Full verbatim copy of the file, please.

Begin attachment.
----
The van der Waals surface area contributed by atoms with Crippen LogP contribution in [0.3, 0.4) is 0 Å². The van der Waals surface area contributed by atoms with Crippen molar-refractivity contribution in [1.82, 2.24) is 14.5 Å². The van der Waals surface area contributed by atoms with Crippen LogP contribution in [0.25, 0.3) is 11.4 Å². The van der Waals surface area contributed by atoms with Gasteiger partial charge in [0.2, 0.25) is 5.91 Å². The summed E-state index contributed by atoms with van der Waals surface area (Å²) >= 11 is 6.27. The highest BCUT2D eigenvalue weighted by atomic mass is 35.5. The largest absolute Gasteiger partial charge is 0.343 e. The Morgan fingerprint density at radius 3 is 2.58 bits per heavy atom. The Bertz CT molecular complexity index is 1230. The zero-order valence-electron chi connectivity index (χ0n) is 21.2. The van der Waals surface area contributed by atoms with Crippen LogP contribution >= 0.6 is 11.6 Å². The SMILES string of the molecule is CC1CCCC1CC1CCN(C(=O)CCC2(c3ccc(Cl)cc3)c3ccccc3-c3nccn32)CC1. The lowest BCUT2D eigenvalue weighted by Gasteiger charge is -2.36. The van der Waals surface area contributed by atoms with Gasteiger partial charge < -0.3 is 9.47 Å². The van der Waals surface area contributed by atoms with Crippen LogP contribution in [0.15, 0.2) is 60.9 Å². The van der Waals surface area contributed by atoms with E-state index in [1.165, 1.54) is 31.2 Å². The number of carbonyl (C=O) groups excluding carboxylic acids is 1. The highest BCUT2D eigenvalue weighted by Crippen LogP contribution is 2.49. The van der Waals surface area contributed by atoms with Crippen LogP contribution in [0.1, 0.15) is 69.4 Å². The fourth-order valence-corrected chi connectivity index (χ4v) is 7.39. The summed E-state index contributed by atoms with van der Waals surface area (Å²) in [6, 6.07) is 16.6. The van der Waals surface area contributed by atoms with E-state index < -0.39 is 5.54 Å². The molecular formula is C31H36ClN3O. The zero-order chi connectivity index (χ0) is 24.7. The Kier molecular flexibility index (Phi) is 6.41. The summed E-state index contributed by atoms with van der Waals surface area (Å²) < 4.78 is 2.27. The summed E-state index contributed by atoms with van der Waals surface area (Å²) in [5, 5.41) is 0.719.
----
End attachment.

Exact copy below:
The van der Waals surface area contributed by atoms with Crippen LogP contribution in [0.3, 0.4) is 0 Å². The van der Waals surface area contributed by atoms with Crippen molar-refractivity contribution in [1.82, 2.24) is 14.5 Å². The van der Waals surface area contributed by atoms with Crippen LogP contribution in [0.25, 0.3) is 11.4 Å². The van der Waals surface area contributed by atoms with Gasteiger partial charge in [0.2, 0.25) is 5.91 Å². The summed E-state index contributed by atoms with van der Waals surface area (Å²) >= 11 is 6.27. The highest BCUT2D eigenvalue weighted by atomic mass is 35.5. The largest absolute Gasteiger partial charge is 0.343 e. The Morgan fingerprint density at radius 3 is 2.58 bits per heavy atom. The Bertz CT molecular complexity index is 1230. The zero-order valence-electron chi connectivity index (χ0n) is 21.2. The van der Waals surface area contributed by atoms with Crippen LogP contribution >= 0.6 is 11.6 Å². The SMILES string of the molecule is CC1CCCC1CC1CCN(C(=O)CCC2(c3ccc(Cl)cc3)c3ccccc3-c3nccn32)CC1. The lowest BCUT2D eigenvalue weighted by Gasteiger charge is -2.36. The van der Waals surface area contributed by atoms with Gasteiger partial charge < -0.3 is 9.47 Å². The van der Waals surface area contributed by atoms with Crippen LogP contribution in [0.15, 0.2) is 60.9 Å². The van der Waals surface area contributed by atoms with E-state index in [1.165, 1.54) is 31.2 Å². The number of carbonyl (C=O) groups excluding carboxylic acids is 1. The highest BCUT2D eigenvalue weighted by Crippen LogP contribution is 2.49. The van der Waals surface area contributed by atoms with Crippen LogP contribution in [0.1, 0.15) is 69.4 Å². The fourth-order valence-corrected chi connectivity index (χ4v) is 7.39. The summed E-state index contributed by atoms with van der Waals surface area (Å²) in [6, 6.07) is 16.6. The van der Waals surface area contributed by atoms with E-state index < -0.39 is 5.54 Å². The molecular formula is C31H36ClN3O. The zero-order chi connectivity index (χ0) is 24.7. The Kier molecular flexibility index (Phi) is 6.41. The summed E-state index contributed by atoms with van der Waals surface area (Å²) < 4.78 is 2.27. The summed E-state index contributed by atoms with van der Waals surface area (Å²) in [5, 5.41) is 0.719.